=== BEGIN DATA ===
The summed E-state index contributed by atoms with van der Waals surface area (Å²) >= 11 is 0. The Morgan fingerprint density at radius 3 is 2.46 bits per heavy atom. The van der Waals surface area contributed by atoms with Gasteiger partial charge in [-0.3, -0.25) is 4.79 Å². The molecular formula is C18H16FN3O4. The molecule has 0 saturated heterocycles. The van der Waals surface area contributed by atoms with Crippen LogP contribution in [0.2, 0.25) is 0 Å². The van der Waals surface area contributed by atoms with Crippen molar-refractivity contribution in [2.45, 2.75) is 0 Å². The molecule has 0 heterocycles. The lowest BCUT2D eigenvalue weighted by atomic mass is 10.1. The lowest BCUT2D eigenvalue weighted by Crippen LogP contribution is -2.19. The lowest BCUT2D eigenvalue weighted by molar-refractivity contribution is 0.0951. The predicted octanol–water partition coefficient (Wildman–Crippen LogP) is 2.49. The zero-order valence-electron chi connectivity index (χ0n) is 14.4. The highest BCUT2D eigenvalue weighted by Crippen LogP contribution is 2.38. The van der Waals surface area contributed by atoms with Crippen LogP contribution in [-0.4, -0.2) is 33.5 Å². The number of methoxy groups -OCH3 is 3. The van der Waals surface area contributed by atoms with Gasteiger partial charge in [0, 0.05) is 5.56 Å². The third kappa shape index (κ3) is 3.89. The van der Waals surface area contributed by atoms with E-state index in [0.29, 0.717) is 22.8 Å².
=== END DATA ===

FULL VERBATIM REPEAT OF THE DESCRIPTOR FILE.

The summed E-state index contributed by atoms with van der Waals surface area (Å²) >= 11 is 0. The Morgan fingerprint density at radius 3 is 2.46 bits per heavy atom. The van der Waals surface area contributed by atoms with Gasteiger partial charge in [-0.3, -0.25) is 4.79 Å². The molecular formula is C18H16FN3O4. The molecule has 0 saturated heterocycles. The van der Waals surface area contributed by atoms with Crippen LogP contribution in [0.2, 0.25) is 0 Å². The van der Waals surface area contributed by atoms with Crippen molar-refractivity contribution in [2.45, 2.75) is 0 Å². The molecule has 0 heterocycles. The lowest BCUT2D eigenvalue weighted by atomic mass is 10.1. The lowest BCUT2D eigenvalue weighted by Crippen LogP contribution is -2.19. The lowest BCUT2D eigenvalue weighted by molar-refractivity contribution is 0.0951. The predicted octanol–water partition coefficient (Wildman–Crippen LogP) is 2.49. The zero-order valence-electron chi connectivity index (χ0n) is 14.4. The highest BCUT2D eigenvalue weighted by Crippen LogP contribution is 2.38. The van der Waals surface area contributed by atoms with Crippen LogP contribution in [-0.4, -0.2) is 33.5 Å². The number of methoxy groups -OCH3 is 3. The van der Waals surface area contributed by atoms with Gasteiger partial charge in [0, 0.05) is 5.56 Å². The third kappa shape index (κ3) is 3.89. The van der Waals surface area contributed by atoms with E-state index in [0.29, 0.717) is 22.8 Å².